Tag Archives: Anthropology Department

Mizrahi Mothers Wrapped in the Flag: Ultra-Nationalism, Apartheid, and the Divinity of Bureaucracy in Israel

Mizrahi Mother

Professor J. Kehaulani Kauanui writes in:

Israeli anthropologist Smadar Lavie will be delivering a talk about her new book, Wrapped in the Flag of Israel: Mizrahi Single Mothers and Bureaucratic Torture (Berghahn Books, 2014). The project explores the relationship between Mizrahi social protest movements in the State of Israel, violence in Gaza, protest movements in the surrounding Islamic World, and the possibility of further conflicts between Israel and the Palestinians, or Israel and its Arab neighbor states.

Smadar Lavie is a scholar in residence at the Beatrice Bain Research Group, UC Berkeley’s critical feminist research center, and is also a visiting professor at the Institute for Social Science in the 21st Century University College Cork. She is the author of The Poetics of Military Occupation, receiving the Honorable Mention of the Victor Turner Award for Ethnographic Writing, and co-editor of Displacement, Diaspora, and Geographies of Identity. She is the winner of the American Studies Association’s 2009 Gloria Anzaldúa Prize and the recipient of the 2013 “Heart at East” Honor Plaque for service on behalf of Mizrahi communities in the State of Israel.

This event is funded by the Department of Anthropology & Wesleyan Students for Justice in Palestine, and is co-sponsored by the Middle Eastern Studies program, along with the New Haven chapter of Jewish Voice for Peace.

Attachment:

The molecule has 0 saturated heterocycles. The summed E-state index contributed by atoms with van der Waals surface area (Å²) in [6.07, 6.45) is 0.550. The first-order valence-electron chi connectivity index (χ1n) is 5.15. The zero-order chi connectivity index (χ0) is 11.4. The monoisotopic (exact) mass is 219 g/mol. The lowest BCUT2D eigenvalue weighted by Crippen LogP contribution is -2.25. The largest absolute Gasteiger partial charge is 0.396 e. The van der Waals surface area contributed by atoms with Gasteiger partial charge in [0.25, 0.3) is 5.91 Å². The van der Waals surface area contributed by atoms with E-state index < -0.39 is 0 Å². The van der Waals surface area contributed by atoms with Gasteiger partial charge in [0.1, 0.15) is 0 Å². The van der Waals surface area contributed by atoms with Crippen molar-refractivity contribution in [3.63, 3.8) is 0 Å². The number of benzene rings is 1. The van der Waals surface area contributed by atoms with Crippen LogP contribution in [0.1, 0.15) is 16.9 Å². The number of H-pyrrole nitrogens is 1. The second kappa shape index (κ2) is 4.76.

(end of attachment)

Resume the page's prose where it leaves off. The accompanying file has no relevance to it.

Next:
This event is free and open to the public, and is wheelchair accessible.

  • Date: Tomorrow, Monday, November 17, 2014
  • Time: 4:30pm – 6:00pm
  • Place: Judd Hall, Rm. 116
  • Facebook: Event

Insurgent Research: Looking for Autonomy in the Production of Knowledge with Social Activist and Post-Development Theorist Dr. Gustavo Esteva

Super awesome event real, real soon:

The Foucauldian challenge to the institutional production of
“truth” (the statements governing our behavior) is not coming from
universities or research centers but from social movements: insurgent
research, militant research, reflection in action…from Colectivo
Situaciones in Argentina to Unitierra in California or Chocosol in
Toronto, autonomous centers for the production of knowledge are
proliferating. Is this an ephemeral, marginal fashion? What is the
role of these centers in the current wave of mobilizations? Do they
represent alternative, valid ways of knowing?

BRING YOUR LUNCH!

Co-sponsored by the Adelphic Educational Fund, Infoshoppe Collective, Ajúa Campos,
Hermes, Occupy, Center for the Americas, LAST, Academic Affairs, the
Service Learning Center and the Sociology and Anthropology
departments.

More super awesome details after the jump.